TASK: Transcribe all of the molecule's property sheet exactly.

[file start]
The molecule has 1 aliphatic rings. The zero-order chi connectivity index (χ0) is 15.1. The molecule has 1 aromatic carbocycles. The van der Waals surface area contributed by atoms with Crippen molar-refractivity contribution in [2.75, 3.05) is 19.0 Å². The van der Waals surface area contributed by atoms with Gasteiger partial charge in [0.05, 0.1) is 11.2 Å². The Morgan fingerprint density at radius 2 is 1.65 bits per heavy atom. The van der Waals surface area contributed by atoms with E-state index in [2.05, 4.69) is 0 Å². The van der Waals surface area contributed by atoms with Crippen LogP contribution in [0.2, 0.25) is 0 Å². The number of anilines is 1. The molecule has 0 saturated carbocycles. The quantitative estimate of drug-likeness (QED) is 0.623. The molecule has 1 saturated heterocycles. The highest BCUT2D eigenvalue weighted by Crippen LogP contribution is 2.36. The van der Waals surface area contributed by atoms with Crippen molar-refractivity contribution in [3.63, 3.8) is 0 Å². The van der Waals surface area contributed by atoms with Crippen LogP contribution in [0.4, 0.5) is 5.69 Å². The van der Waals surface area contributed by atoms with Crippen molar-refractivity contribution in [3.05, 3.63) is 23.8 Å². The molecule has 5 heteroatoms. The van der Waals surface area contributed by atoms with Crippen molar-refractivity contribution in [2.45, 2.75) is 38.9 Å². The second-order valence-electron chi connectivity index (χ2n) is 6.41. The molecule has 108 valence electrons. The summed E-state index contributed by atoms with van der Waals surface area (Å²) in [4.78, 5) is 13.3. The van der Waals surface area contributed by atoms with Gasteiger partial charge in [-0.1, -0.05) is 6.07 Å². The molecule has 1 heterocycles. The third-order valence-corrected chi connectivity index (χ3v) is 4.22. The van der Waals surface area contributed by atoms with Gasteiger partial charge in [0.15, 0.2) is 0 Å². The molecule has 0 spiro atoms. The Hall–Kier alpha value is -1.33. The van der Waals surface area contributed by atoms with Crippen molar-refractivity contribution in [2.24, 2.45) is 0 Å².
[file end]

The molecule has 1 aliphatic rings. The zero-order chi connectivity index (χ0) is 15.1. The molecule has 1 aromatic carbocycles. The van der Waals surface area contributed by atoms with Crippen molar-refractivity contribution in [2.75, 3.05) is 19.0 Å². The van der Waals surface area contributed by atoms with Gasteiger partial charge in [0.05, 0.1) is 11.2 Å². The Morgan fingerprint density at radius 2 is 1.65 bits per heavy atom. The van der Waals surface area contributed by atoms with E-state index in [2.05, 4.69) is 0 Å². The van der Waals surface area contributed by atoms with Crippen LogP contribution in [0.2, 0.25) is 0 Å². The number of anilines is 1. The molecule has 0 saturated carbocycles. The quantitative estimate of drug-likeness (QED) is 0.623. The molecule has 1 saturated heterocycles. The highest BCUT2D eigenvalue weighted by Crippen LogP contribution is 2.36. The van der Waals surface area contributed by atoms with Crippen molar-refractivity contribution in [3.63, 3.8) is 0 Å². The van der Waals surface area contributed by atoms with Crippen LogP contribution in [0.4, 0.5) is 5.69 Å². The van der Waals surface area contributed by atoms with Crippen molar-refractivity contribution in [3.05, 3.63) is 23.8 Å². The molecule has 5 heteroatoms. The van der Waals surface area contributed by atoms with Crippen molar-refractivity contribution in [2.45, 2.75) is 38.9 Å². The second-order valence-electron chi connectivity index (χ2n) is 6.41. The molecule has 108 valence electrons. The summed E-state index contributed by atoms with van der Waals surface area (Å²) in [4.78, 5) is 13.3. The van der Waals surface area contributed by atoms with Gasteiger partial charge in [-0.1, -0.05) is 6.07 Å². The molecule has 1 heterocycles. The third-order valence-corrected chi connectivity index (χ3v) is 4.22. The van der Waals surface area contributed by atoms with Gasteiger partial charge in [0.15, 0.2) is 0 Å². The molecule has 0 spiro atoms. The Hall–Kier alpha value is -1.33. The van der Waals surface area contributed by atoms with Crippen molar-refractivity contribution in [2.24, 2.45) is 0 Å².